Patong doesn't have the reputation of an atoll, but sometimes at 5 it has a burst of pride. A quiver runs over the profile of the beach. After having put up with the heat for a day, fended off touts and standed the kids, the majority of the beach-goers pack up and leave.
Young Thai men, with dark skin and tattoos, close the umbrellas and pile up the lounge chairs. There are people who like to go for a swim, those who moor their boats to a tree and others with earphones who jog on the shore. The gay colleagues of the Bangla Road hookers start to play volleyball with their yesterday's clients.
At last everyone has some space for himself. I open my book and lie down on the sand. Some minutes later I finish a chapter, I bookmark the page and look at the gulf. The sun is setting as if it was solid and falls like an egg yolk on the foamy clouds. Steel and flames are slicing the sky, moving in parallel with the faded horizon. After the retreat of the high-season horde, the sand and the plants have reappeared in the picture. A golden cloud has shrouded us: the magic of the tropics, their atmosphere is back.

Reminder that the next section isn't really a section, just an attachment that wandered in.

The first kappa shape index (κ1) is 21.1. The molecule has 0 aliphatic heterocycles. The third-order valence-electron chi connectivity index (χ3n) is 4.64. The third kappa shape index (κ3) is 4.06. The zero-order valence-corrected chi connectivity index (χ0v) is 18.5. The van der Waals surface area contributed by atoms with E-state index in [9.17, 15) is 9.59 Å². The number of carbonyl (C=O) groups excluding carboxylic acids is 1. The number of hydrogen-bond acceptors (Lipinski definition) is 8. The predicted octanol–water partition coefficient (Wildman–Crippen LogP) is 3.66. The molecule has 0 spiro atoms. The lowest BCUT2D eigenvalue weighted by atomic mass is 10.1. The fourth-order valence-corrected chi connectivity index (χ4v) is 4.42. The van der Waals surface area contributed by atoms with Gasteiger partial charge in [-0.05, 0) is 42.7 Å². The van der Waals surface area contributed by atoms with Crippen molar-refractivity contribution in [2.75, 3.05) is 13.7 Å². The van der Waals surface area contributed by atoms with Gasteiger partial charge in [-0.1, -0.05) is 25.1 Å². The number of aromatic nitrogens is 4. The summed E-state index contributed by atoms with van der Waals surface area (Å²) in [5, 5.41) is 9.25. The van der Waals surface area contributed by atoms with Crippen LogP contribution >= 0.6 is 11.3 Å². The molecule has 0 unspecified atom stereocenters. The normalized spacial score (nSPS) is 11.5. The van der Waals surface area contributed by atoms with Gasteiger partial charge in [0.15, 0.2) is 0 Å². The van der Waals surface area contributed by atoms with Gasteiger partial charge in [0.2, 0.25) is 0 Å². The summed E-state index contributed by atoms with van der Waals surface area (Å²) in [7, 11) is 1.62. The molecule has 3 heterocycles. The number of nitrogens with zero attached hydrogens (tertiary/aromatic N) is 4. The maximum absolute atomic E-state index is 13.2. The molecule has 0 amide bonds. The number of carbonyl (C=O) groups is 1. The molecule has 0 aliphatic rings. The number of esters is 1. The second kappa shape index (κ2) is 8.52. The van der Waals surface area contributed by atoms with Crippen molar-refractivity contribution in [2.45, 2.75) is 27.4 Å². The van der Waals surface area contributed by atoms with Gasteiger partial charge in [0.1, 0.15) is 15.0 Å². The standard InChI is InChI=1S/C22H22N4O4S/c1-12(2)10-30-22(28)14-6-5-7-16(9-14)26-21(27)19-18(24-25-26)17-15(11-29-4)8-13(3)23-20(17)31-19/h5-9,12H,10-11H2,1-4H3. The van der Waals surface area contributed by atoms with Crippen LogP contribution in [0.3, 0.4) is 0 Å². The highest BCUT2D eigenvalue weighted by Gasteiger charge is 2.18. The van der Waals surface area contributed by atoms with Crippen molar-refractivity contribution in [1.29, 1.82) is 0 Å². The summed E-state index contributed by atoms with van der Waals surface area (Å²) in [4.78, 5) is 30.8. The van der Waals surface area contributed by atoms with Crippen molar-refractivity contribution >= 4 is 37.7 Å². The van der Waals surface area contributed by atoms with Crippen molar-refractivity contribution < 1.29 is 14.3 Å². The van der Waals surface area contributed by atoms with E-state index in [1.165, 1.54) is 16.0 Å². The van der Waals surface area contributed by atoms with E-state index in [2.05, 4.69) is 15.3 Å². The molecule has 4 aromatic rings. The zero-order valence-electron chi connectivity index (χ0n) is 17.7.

The spell is broken by a thud and some cries. A makeshift sidecar driven by a Thai has knocked down two foreigners who were walking on the beach. People hasten to give some help, while the driver is apologizing to the unlucky girls. Another local joins the scene and all of a sudden an uproar breaks loose. They roll on the sand and splash water around, among hissing of blows, loud yells and insults. Everything stops when a big guy pops up: a couple of words and everybody looks down. Everyone seems to be satisfied, as if the only thing that matters were saving face.
On my way back I come across a pick-up. A small nervous elephant is standing on the rig. Scared by the people, the lights and the music he puts one foot on top of the cabin and the metal caves in with a construction site noise.
When he climbs on the roof with one of his hind legs the windows blow up and the windshield cracks. The animal slips and falls out of the truck, he lands with a somersault and lashes of trunk, then starts to run down the narrow street. A group of tourists who were taking pictures are scared by the pachyderm and hide into a restaurant. The elephant is peacefully trotting now. One of the men catches up with him, grabs his ear and pull him up. Everybody is laughing, except for the driver, who shakes his head while he checks his truck.
I set off for the hotel, it's already 6. The best hour of the day here ends like this.
Photos by Fabio Pulito
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